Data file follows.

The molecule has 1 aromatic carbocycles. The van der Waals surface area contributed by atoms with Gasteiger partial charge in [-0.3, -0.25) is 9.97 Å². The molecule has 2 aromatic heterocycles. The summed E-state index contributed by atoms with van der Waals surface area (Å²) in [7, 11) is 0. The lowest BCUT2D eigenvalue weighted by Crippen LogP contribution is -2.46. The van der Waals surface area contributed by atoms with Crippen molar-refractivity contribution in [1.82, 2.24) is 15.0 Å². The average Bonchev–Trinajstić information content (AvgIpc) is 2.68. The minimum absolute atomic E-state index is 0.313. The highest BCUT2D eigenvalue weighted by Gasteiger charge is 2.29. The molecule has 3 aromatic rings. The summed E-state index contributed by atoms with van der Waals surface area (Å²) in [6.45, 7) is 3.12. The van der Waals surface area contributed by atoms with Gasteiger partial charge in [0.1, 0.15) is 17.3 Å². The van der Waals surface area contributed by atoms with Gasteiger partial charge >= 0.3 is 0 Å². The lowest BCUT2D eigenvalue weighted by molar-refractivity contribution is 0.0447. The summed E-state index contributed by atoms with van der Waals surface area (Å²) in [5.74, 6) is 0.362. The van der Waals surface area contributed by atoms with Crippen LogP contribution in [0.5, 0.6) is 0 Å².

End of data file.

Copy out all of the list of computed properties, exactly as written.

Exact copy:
The molecule has 1 aromatic carbocycles. The van der Waals surface area contributed by atoms with Gasteiger partial charge in [-0.3, -0.25) is 9.97 Å². The molecule has 2 aromatic heterocycles. The summed E-state index contributed by atoms with van der Waals surface area (Å²) in [7, 11) is 0. The lowest BCUT2D eigenvalue weighted by Crippen LogP contribution is -2.46. The van der Waals surface area contributed by atoms with Crippen molar-refractivity contribution in [1.82, 2.24) is 15.0 Å². The average Bonchev–Trinajstić information content (AvgIpc) is 2.68. The minimum absolute atomic E-state index is 0.313. The highest BCUT2D eigenvalue weighted by Gasteiger charge is 2.29. The molecule has 3 aromatic rings. The summed E-state index contributed by atoms with van der Waals surface area (Å²) in [6.45, 7) is 3.12. The van der Waals surface area contributed by atoms with Gasteiger partial charge in [0.1, 0.15) is 17.3 Å². The van der Waals surface area contributed by atoms with Gasteiger partial charge >= 0.3 is 0 Å². The lowest BCUT2D eigenvalue weighted by molar-refractivity contribution is 0.0447. The summed E-state index contributed by atoms with van der Waals surface area (Å²) in [5.74, 6) is 0.362. The van der Waals surface area contributed by atoms with Crippen LogP contribution in [0.5, 0.6) is 0 Å².